ment to the Prophecies of the Old is a proof of the genuineness and divine authority of them both : but, be it remembered, that the fabricators of the New Testament, or of the Christian religion, had the Old Testament to work by. It was that anxious expectation of the Messiah that wrought fanaticism to such a pitch as to fabricate the story of Jesus and his Disciples, and it is but natural that the Old Testament should have formed the ground work; though if the quotations in the New Testament from the Old be rationally examined, it will be found that they are distorted, and that they no more apply to the subject for which they are used, than they apply to any thing about me. The whole of the ground work of the Christian religion may be found in the second book of Esdras, and whoever fabricated that book, fabricated the Christian religion, unless it be a work of a later date than the origin of Christianity, which I should not think. was astonished at reading it, for I had never read it with attention before. In the same manner all the miracles attributed to Jesus, are but a repetition of the performances of Elijah and Elisha. I am morally and naturally certain that the grounds of the Christian religion are so slender, that the moment it ceases to be protected by penal laws it will fall to the ground. I am inclined to think that another half century will see it expire all over the face of the earth.
Mr. Horne in a note has expressed great fear that Christianity is losing ground in North America; he may be quieted on this head, and safely lay the scene of his fears nearer home. The United States of America will become the hot bed of fanaticism when England has banished it from her shores. Even at this moment fanaticism rages more in America than it does in England. A great portion of the inhabitants of the United States set their face against Paine for writing the Age of Reason, but iheir descendants will execrate their stupidity. It is a singular fact, that the Age of Reason is as much suppressed in America as it is in England, and I doubt whether a dozen copies could be found for sale in all the States. In England it is suppressed only from the fear of the law, in America it is suppressed by public opinion !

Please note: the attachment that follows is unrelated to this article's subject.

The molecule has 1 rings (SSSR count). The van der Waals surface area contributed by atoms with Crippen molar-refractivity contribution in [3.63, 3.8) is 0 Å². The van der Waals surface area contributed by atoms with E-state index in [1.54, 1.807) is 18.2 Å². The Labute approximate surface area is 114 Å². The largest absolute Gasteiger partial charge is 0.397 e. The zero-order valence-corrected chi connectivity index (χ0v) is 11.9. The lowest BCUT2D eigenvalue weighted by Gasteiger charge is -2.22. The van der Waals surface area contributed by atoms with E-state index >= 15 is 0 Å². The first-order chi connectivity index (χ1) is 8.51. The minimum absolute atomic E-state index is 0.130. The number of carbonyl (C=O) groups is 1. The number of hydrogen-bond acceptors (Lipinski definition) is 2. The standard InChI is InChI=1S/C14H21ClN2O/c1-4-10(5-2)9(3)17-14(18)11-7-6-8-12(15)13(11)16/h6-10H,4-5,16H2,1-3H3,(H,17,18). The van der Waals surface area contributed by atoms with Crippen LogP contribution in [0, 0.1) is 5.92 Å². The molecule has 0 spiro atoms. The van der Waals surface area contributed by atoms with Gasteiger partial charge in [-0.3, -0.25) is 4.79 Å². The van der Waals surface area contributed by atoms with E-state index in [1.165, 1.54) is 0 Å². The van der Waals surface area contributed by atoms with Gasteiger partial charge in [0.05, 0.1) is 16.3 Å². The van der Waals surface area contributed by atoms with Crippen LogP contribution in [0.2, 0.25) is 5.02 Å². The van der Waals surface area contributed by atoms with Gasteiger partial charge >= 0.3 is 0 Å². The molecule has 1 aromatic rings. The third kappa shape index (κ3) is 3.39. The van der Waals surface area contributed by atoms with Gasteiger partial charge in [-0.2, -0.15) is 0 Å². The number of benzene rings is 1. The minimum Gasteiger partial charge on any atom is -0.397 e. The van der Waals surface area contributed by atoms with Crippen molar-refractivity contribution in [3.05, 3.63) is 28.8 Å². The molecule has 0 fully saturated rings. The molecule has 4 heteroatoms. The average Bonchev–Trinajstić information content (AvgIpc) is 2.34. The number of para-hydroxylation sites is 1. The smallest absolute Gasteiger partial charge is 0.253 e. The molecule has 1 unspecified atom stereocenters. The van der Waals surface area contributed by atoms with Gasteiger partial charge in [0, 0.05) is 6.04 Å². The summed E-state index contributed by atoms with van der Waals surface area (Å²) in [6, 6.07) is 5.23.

Fanaticism seems to travel like the plague, one country is no sooner free from it than we hear of another infected. It has all the properties of the plague, save that it lingers in the human body without inflicting immediate destruction, but of the two, the plague, of whatever species, is much to be preferred. Those who were called Priests and Prophets among
the Jews, those who acted as Priests and Priestesses in the various Pagan Temples, and to the various Oracles, and those who speak in the name of Jesus Christ, are all acting upon the same principle—the common pest of religious fanaticism and imposture.
it has been asserted by some writers, that although man is made for truth, all truths are not made for man. This I take to be a very erroneous idea. Truth is but a very simple thing, and such as the human mind when incorrupt is always capable of receiving. The danger lies in corrupting the mind for a number of years, and then immediately to attack all its prejudices with the truth: it becomes irritated, not only at being disturbed, but with the reluctant idea of acknowledging that it has been so long in error. Thus Mr. Addison, in his evidences of Christianity, brings up an argument that the Pagan writers admitted that the Devils fled at the name of Jesus. If Mr. Addison had lived to the present day, we might have challenged him to prove the existence of such animals as Devils have been depicted to be, then it would have been time enough to pay attention to what Pagan writers or Christian writers had said about them. Again, I say, that the word Devil, is but a word, and not a being, or if so I defy him to make his appearance to me.
I have ever considered Christianity, in courts and palaces, to be a mere conveniency, and never practised with sincerity. It is evidently a religion too degrading for a monarch to act up to its principles, and to retain, at the same time, what is called dignity: we have had many proofs of that by the conduct of the Pope and other priests, towards weak-minded kings. It is well known that although Constantine, the Roman Emperor, embraced the Christian Religion with a great deal of professed sincerity; still he continued to act as supreme pontiff, in performing the Pagan rites. He was the head of both churches at once ! But the Christians played the more insiduous part with him, and got him to side with them, and to root out every volume that had been written by Roman writers, in opposition to their religion, both as to its origin and progress.
We have another anecdote on record, of a king of the Franks, soon after he had been converted to Christianity. A priest was laying down to him, in a very piteous manner, how Jesus had been crucified by the Jews. “Aiter listening a few minutes, the King, drawing his sword in a passion, observed, if I had been there with a few of my fellows, we would have